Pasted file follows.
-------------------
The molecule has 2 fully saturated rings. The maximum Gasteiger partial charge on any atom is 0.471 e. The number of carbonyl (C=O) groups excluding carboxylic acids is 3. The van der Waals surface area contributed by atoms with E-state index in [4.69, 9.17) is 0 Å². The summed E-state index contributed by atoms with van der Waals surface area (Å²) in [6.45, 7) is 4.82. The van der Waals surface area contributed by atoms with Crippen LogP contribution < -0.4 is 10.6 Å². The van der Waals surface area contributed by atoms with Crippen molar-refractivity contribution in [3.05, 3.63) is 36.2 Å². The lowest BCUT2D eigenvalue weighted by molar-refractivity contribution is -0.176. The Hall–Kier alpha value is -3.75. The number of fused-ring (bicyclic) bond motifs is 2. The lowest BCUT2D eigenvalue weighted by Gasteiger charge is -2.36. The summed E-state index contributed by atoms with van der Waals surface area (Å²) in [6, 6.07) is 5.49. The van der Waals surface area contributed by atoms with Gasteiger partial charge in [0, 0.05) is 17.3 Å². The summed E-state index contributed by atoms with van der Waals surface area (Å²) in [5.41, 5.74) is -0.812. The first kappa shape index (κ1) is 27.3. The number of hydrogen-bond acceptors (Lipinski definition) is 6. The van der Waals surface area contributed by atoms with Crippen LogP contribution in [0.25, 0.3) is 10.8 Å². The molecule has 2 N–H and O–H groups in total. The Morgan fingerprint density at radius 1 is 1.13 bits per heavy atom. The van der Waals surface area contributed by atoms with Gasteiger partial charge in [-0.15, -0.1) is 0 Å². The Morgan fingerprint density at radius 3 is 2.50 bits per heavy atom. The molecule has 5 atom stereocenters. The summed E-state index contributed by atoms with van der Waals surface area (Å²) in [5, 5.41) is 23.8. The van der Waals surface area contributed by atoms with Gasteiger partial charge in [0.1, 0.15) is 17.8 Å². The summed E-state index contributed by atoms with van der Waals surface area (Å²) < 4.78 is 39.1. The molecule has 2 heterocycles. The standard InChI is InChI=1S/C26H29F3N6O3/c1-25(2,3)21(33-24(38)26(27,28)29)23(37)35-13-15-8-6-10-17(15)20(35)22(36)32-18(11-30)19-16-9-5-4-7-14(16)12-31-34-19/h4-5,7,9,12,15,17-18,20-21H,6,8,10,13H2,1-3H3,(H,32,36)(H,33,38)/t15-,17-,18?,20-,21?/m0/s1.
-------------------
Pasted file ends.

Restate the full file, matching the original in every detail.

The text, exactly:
The molecule has 2 fully saturated rings. The maximum Gasteiger partial charge on any atom is 0.471 e. The number of carbonyl (C=O) groups excluding carboxylic acids is 3. The van der Waals surface area contributed by atoms with E-state index in [4.69, 9.17) is 0 Å². The summed E-state index contributed by atoms with van der Waals surface area (Å²) in [6.45, 7) is 4.82. The van der Waals surface area contributed by atoms with Crippen LogP contribution < -0.4 is 10.6 Å². The van der Waals surface area contributed by atoms with Crippen molar-refractivity contribution in [3.05, 3.63) is 36.2 Å². The lowest BCUT2D eigenvalue weighted by molar-refractivity contribution is -0.176. The Hall–Kier alpha value is -3.75. The number of fused-ring (bicyclic) bond motifs is 2. The lowest BCUT2D eigenvalue weighted by Gasteiger charge is -2.36. The summed E-state index contributed by atoms with van der Waals surface area (Å²) in [6, 6.07) is 5.49. The van der Waals surface area contributed by atoms with Gasteiger partial charge in [0, 0.05) is 17.3 Å². The summed E-state index contributed by atoms with van der Waals surface area (Å²) in [5.41, 5.74) is -0.812. The first kappa shape index (κ1) is 27.3. The number of hydrogen-bond acceptors (Lipinski definition) is 6. The van der Waals surface area contributed by atoms with Crippen LogP contribution in [0.25, 0.3) is 10.8 Å². The molecule has 2 N–H and O–H groups in total. The Morgan fingerprint density at radius 1 is 1.13 bits per heavy atom. The van der Waals surface area contributed by atoms with Gasteiger partial charge in [-0.15, -0.1) is 0 Å². The Morgan fingerprint density at radius 3 is 2.50 bits per heavy atom. The molecule has 5 atom stereocenters. The summed E-state index contributed by atoms with van der Waals surface area (Å²) in [5, 5.41) is 23.8. The van der Waals surface area contributed by atoms with Gasteiger partial charge in [0.1, 0.15) is 17.8 Å². The summed E-state index contributed by atoms with van der Waals surface area (Å²) < 4.78 is 39.1. The molecule has 2 heterocycles. The standard InChI is InChI=1S/C26H29F3N6O3/c1-25(2,3)21(33-24(38)26(27,28)29)23(37)35-13-15-8-6-10-17(15)20(35)22(36)32-18(11-30)19-16-9-5-4-7-14(16)12-31-34-19/h4-5,7,9,12,15,17-18,20-21H,6,8,10,13H2,1-3H3,(H,32,36)(H,33,38)/t15-,17-,18?,20-,21?/m0/s1.